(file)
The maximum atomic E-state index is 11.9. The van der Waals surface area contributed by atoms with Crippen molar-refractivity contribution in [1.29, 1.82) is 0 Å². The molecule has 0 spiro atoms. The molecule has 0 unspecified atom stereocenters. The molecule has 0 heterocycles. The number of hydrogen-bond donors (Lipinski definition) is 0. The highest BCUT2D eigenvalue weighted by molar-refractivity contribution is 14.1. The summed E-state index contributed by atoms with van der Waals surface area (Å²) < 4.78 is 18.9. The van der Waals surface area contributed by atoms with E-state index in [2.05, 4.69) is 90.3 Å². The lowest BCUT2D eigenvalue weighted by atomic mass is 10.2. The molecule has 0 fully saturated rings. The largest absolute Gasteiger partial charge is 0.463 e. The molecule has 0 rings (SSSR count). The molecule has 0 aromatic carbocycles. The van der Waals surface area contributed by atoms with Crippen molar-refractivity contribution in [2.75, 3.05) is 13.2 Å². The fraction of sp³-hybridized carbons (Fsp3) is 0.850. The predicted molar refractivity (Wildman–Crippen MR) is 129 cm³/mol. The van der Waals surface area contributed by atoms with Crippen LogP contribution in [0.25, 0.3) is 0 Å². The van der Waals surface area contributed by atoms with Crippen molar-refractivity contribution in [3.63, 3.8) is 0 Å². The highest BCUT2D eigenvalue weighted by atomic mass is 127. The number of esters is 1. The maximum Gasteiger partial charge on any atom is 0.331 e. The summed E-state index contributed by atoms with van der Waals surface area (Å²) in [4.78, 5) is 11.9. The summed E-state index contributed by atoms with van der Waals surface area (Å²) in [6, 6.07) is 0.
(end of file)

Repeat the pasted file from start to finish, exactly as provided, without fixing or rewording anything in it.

The maximum atomic E-state index is 11.9. The van der Waals surface area contributed by atoms with Crippen molar-refractivity contribution in [1.29, 1.82) is 0 Å². The molecule has 0 spiro atoms. The molecule has 0 unspecified atom stereocenters. The molecule has 0 heterocycles. The number of hydrogen-bond donors (Lipinski definition) is 0. The highest BCUT2D eigenvalue weighted by molar-refractivity contribution is 14.1. The summed E-state index contributed by atoms with van der Waals surface area (Å²) < 4.78 is 18.9. The van der Waals surface area contributed by atoms with E-state index in [2.05, 4.69) is 90.3 Å². The lowest BCUT2D eigenvalue weighted by atomic mass is 10.2. The molecule has 0 fully saturated rings. The largest absolute Gasteiger partial charge is 0.463 e. The molecule has 0 rings (SSSR count). The molecule has 0 aromatic carbocycles. The van der Waals surface area contributed by atoms with Crippen molar-refractivity contribution in [2.75, 3.05) is 13.2 Å². The fraction of sp³-hybridized carbons (Fsp3) is 0.850. The predicted molar refractivity (Wildman–Crippen MR) is 129 cm³/mol. The van der Waals surface area contributed by atoms with Crippen LogP contribution in [0.25, 0.3) is 0 Å². The van der Waals surface area contributed by atoms with Crippen molar-refractivity contribution in [3.63, 3.8) is 0 Å². The highest BCUT2D eigenvalue weighted by atomic mass is 127. The number of esters is 1. The maximum Gasteiger partial charge on any atom is 0.331 e. The summed E-state index contributed by atoms with van der Waals surface area (Å²) in [4.78, 5) is 11.9. The summed E-state index contributed by atoms with van der Waals surface area (Å²) in [6, 6.07) is 0.